What Ballet Does for Football
Though ballet and football appear at first to be very different, similarities do exist between the two activities. The same muscle groups are used, similar skills are required and even some of the same injuries are common. Because of this, practicing ballet as a form of cross-training may improve a player's performance on the football field. Professional football players such as Vance Johnson and Akili Smith even attribute ballet to their overall success on the field.
Flexibility is very important in football despite the fact that the sport is often seen as a strength-centric activity. Flexibility helps players to avoid tackles and make catches and can reduce the likelihood of injuries to joints such as the knees and shoulders. Ballet relies on flexibility to create graceful movements, so football players who study ballet receive training that increases their flexibility beyond what they would likely receive performing standard football training drills and exercises. NFL Hall of Fame member Lynn Swann even credits his graceful performance in games in part to flexibility that he learned from ballet training and other dance classes, adding that this training helped him achieve body control, balance and a sense of rhythm and timing.
Speed and Agility
On the football field, speed can mean the difference between a tackle and a touchdown. Ballet strengthens the legs, knees and ankles and makes use of rapid leg movements, all of which aid in the development of a faster running speed. Because of the various turns and other motions incorporated into ballet practice, football players who study ballet also become more agile and learn to recover their speed quickly after changing direction or spinning to avoid a tackle.
Though ballet dancers aren't what many people think of when they picture strong individuals, ballet actually requires a significant amount of arm and leg strength. Ballet also helps to develop muscular strength without adding significant amounts of bulk to the body; this is especially important for kickers and certain offensive players such as wide receivers and running backs who need strong legs but don't necessarily desire muscular bulk that could hinder their performance.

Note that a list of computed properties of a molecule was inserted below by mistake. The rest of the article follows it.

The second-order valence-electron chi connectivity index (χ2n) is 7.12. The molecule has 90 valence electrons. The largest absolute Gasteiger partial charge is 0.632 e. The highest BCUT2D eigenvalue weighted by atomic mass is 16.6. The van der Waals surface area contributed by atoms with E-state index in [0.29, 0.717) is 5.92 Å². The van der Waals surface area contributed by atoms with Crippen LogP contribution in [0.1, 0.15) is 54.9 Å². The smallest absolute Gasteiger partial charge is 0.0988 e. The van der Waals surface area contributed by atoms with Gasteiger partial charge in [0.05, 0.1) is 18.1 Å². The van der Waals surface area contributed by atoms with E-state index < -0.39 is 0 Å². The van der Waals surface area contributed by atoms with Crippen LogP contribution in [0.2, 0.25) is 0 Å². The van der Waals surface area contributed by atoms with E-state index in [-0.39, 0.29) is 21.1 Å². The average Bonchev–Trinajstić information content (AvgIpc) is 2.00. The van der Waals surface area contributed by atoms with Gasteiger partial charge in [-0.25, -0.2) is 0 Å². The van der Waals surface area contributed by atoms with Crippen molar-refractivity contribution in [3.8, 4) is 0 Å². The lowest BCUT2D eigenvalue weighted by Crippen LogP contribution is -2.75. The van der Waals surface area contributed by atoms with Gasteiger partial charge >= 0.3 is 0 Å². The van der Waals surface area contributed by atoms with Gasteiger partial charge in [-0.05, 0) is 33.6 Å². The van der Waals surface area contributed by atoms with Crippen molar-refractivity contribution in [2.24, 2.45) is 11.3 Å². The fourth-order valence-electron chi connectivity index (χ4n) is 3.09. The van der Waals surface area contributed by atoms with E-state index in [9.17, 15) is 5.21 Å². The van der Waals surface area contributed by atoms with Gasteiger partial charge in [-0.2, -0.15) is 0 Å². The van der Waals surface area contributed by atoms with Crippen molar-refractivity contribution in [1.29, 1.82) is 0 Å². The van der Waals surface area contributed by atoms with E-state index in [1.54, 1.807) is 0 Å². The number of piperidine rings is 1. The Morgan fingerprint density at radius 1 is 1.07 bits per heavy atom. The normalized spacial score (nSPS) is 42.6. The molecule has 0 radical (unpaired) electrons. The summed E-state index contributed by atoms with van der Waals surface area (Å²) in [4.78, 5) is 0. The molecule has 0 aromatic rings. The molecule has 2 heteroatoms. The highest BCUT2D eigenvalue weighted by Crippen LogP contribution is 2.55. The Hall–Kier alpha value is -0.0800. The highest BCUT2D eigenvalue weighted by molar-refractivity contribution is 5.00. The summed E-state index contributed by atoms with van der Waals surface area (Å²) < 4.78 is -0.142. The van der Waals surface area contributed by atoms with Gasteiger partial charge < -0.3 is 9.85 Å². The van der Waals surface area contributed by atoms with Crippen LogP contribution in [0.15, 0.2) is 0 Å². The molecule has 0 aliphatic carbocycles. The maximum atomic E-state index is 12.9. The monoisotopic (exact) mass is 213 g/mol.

Good balance is vital to being effective as a football player. Ballet also requires good balance, as many of the techniques used in ballet involve jumps, turns and poses that would put a person without training off balance. Improving balance through ballet training makes it easier for players to make leaping catches without losing their footing and to stay on their feet while opponents try to tackle them or strip the football from their hands.
Ballet requires a lot of focus, since most movements in ballet must be made with precision while appearing graceful and effortless. This focus is also a major boon on the football field, allowing players to follow complex plays, track the position of the ball in the air and make decisions on the fly, which may determine whether the ball makes it to the end zone. Ballet training can also reduce the effects of performance anxiety, allowing football players to play their best even if they get nervous in front of crowds.
Ballet and other forms of dance are considered aerobic exercises because the muscles used during dance sessions and training require a large amount of oxygen to perform; this results in an increased workload for the lungs and heart as they attempt to provide this oxygen. Aerobic exercise strengthens the heart and circulatory system, making it easier for the body to deliver oxygen and nutrients to its muscles during periods of intense muscular work. For football players, this translates to increased endurance on the field, allowing their bodies to run, jump and face impacts from other players for a longer period of time without tiring.
- Seattle Times: Punt, Pass and Plié -- Ballet Has Its Seahawks Fans, Too
- Slate Magazine: Big Men Stretching
- Pro Football Hall of Fame: Class of 2001 Inductee Bio -- Lynn Swann
- American Academy of Orthopedic Surgeons: Cross Training
- Seattle Post-Intelligencer: Saturday Q&A: Nicholas Ade, Pacific Northwest Ballet Dancer
- Dance Magazine: Leveling the Playing Field
Born in West Virginia, Jack Gerard now lives in Kentucky. A writer and editor with more than 10 years of experience, he has written both articles and poetry for publication in magazines and online. A former nationally ranked sport fencer, Gerard also spent several years as a fencing coach and trainer.